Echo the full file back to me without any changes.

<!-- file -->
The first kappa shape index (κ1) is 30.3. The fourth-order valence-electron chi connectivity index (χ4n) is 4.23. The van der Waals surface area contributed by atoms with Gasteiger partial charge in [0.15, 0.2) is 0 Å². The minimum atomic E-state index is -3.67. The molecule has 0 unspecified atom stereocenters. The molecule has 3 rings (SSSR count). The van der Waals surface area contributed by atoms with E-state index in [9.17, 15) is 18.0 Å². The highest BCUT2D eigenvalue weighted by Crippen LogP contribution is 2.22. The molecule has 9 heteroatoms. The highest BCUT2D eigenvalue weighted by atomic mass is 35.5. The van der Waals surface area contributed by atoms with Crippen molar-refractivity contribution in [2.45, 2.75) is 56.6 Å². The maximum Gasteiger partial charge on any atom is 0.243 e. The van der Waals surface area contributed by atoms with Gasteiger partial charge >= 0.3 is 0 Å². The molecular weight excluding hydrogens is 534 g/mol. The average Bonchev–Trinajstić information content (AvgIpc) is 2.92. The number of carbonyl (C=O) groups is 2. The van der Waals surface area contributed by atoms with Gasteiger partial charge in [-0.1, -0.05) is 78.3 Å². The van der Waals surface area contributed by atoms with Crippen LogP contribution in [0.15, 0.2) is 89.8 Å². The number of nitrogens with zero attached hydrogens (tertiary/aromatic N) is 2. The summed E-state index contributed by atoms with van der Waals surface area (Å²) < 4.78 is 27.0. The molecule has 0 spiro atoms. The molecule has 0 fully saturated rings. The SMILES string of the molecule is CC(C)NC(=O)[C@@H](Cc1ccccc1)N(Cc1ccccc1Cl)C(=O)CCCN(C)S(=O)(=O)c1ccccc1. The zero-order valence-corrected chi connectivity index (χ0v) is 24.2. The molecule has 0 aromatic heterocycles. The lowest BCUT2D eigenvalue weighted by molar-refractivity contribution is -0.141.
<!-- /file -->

The first kappa shape index (κ1) is 30.3. The fourth-order valence-electron chi connectivity index (χ4n) is 4.23. The van der Waals surface area contributed by atoms with Gasteiger partial charge in [0.15, 0.2) is 0 Å². The minimum atomic E-state index is -3.67. The molecule has 0 unspecified atom stereocenters. The molecule has 3 rings (SSSR count). The van der Waals surface area contributed by atoms with E-state index in [9.17, 15) is 18.0 Å². The highest BCUT2D eigenvalue weighted by Crippen LogP contribution is 2.22. The molecule has 9 heteroatoms. The highest BCUT2D eigenvalue weighted by atomic mass is 35.5. The van der Waals surface area contributed by atoms with Crippen molar-refractivity contribution in [2.45, 2.75) is 56.6 Å². The maximum Gasteiger partial charge on any atom is 0.243 e. The van der Waals surface area contributed by atoms with Gasteiger partial charge >= 0.3 is 0 Å². The molecular weight excluding hydrogens is 534 g/mol. The average Bonchev–Trinajstić information content (AvgIpc) is 2.92. The number of carbonyl (C=O) groups is 2. The van der Waals surface area contributed by atoms with Gasteiger partial charge in [-0.1, -0.05) is 78.3 Å². The van der Waals surface area contributed by atoms with Crippen LogP contribution in [0.15, 0.2) is 89.8 Å². The number of nitrogens with zero attached hydrogens (tertiary/aromatic N) is 2. The summed E-state index contributed by atoms with van der Waals surface area (Å²) < 4.78 is 27.0. The molecule has 0 spiro atoms. The molecule has 0 fully saturated rings. The SMILES string of the molecule is CC(C)NC(=O)[C@@H](Cc1ccccc1)N(Cc1ccccc1Cl)C(=O)CCCN(C)S(=O)(=O)c1ccccc1. The zero-order valence-corrected chi connectivity index (χ0v) is 24.2. The molecule has 0 aromatic heterocycles. The lowest BCUT2D eigenvalue weighted by molar-refractivity contribution is -0.141.